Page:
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1) How to Apply Capacitors to Low Voltage Power Systems


      In most modern electrical distribution systems, the predominant loads are resistive and inductive. Resistive loads are incandescent lighting and resistance heating. Inductive loads are A.C. Motors, induction furnaces, transformers and ballast-type lighting. Inductive loads require two kinds of power:  (1) active (or working) power to perform the work (motion) and (2) reactive power to create and maintain electro-magnetic fields. The vector sum of the active power and reactive power make up the total (or apparent) power used. This is the power generated by the utility for the user to perform a given amount of work.

* Active power is measured in KW (1000 Watts)
* Reactive power is measured in KVAR (1000 Volt-Amperes Reactive)
* Total Power is measured in KVA (1000 Volts-Amperes)

Power factor then is the ratio of active power to total power. We can illustrate these relationships by means of a right triangle. (See Figure 1.)

  Figure 1  

Note that a low power factor requires a larger amount of KVA to accomplish a fixed amount of work (KW), whereas a high power factor would require a lesser amount of KVA to accomplish the same amount of work.  Utilities provide the KVA to the user, and by means of continuous metering, they bill the user each month, and provide actual values of the components of power shown in Figure 1.  If the values shown on the bill indicate a low power factor, many utilities will add a penalty to the bill. In like manner, a high power factor may result in a reduction in the over-all cost of total power consumed.


The solution is to add power factor correction capacitors to the plant power distribution system.  They act as reactive power generators, and provide the needed reactive power to accomplish KW of work. This then reduces the amount of reactive power, and thus total power, generated by the utility.  Let’s look at an actual case of power factor improvement to an industrial plant, and the savings that resulted.  (See Figure 2)

  Figure 1  

Because the utility applied a penalty formula when the power factor fell below 85%, this user had a penalty of Rs.650.00 added to the bill.  To accomplish 812KW of work the 1500KVA
Transformer was almost 78% loaded. (1160÷1500 = 77.3%). The solution in this case was to add capacitors to the system by installing them at each of thirteen large motors. The total KVAR added was 410. This improved the power factor to 89%, and reduced the required KVA to 913, which is the vector sum of KW and KVAR.  (See Figure 3)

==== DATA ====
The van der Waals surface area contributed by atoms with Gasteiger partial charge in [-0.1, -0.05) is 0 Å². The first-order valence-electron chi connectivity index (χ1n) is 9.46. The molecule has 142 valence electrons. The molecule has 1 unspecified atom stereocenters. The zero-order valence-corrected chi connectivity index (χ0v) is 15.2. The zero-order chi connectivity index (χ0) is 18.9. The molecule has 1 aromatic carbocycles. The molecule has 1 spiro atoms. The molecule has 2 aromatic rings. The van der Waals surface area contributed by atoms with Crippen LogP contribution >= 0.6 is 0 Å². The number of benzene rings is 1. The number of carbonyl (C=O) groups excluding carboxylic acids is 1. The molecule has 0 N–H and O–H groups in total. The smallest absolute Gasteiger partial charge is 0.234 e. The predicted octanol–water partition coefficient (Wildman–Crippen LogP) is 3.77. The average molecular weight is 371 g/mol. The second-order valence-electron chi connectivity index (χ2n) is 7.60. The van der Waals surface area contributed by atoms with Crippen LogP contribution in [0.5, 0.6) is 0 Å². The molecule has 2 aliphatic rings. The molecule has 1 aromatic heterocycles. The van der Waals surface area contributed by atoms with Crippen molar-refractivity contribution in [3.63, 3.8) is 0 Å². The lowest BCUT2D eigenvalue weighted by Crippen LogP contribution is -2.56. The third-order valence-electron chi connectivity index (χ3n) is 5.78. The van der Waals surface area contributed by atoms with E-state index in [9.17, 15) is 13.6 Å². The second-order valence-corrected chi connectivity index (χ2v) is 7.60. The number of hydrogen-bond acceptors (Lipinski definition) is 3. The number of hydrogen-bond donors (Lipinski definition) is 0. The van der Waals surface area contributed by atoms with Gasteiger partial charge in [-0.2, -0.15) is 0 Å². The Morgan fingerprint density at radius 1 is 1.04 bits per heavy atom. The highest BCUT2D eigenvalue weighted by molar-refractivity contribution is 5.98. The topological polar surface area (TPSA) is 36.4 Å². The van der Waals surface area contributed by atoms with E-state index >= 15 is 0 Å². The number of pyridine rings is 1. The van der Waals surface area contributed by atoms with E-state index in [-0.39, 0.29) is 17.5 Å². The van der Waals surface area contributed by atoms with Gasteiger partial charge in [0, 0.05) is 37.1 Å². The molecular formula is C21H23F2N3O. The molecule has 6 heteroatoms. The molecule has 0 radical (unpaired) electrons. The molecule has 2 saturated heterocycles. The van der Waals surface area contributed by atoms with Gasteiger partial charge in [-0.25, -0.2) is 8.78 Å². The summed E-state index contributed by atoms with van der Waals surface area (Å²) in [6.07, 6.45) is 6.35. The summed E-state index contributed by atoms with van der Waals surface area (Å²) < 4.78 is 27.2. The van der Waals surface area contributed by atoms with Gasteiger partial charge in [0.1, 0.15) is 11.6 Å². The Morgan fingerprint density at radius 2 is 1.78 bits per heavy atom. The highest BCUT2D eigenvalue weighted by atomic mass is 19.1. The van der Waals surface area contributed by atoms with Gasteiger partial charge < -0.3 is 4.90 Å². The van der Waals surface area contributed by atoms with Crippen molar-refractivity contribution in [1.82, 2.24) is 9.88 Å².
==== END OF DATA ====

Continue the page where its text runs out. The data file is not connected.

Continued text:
Figure 1  

The user, doing the same amount of work, but now with capacitors installed, has eliminated the Rs.650.00 monthly penalty. This would be an annual savings of Rs.7800.00.  The capacitors and the labour to install them cost Rs.7351.00, a payback of less than 12 months.

     The utility has to generate 247 less KVA (1160 - 913 = 247), and the user has the 1500 KVA transformer now loaded only to 60% of capacity.  This will allow the addition of more loads in the future to be supplied by the transformer.


      A high power factor eliminates penalty money imposed when operating with a low power factor.  For many years, most utilities demanded a minimum of 85% power factor as an average for each monthly billing.  Now many of these same utilities are demanding 95%...or else pay a penalty!

      The actual wording or formula in the utility rate contract might spell out the required power factor, or it might refer to KVA billing, or it might refer to KW demand billing with power factor adjustment multipliers.  Have your utility representative explain the particular rate contract used in your monthly bill.  This will insure you are taking the proper steps to obtain maximum dollar savings by maintaining a proper power factor.


      A high power factor can help you utilize the full capacity of your electrical system. To refresh our memory, let’s look again at the power triangle story, shown on Pages 3 & 4, Figures 1, 2, and 3.  Remember that KVA is a measure of the total power generated by the utility for you to accomplish your KW of work. Remember that the KVA figure is the amount of power passing through your plant transformer, and limited by its rated size:  e.g. 750 KVA, 1500 KVA, 2500 KVA, etc.  In the previous example, we reduced your transformer loading from 1160 to 913 KVA, thus allowing for more load to be added in the future.

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W. M. I. P. Divarathne,
E /05 Batch,,

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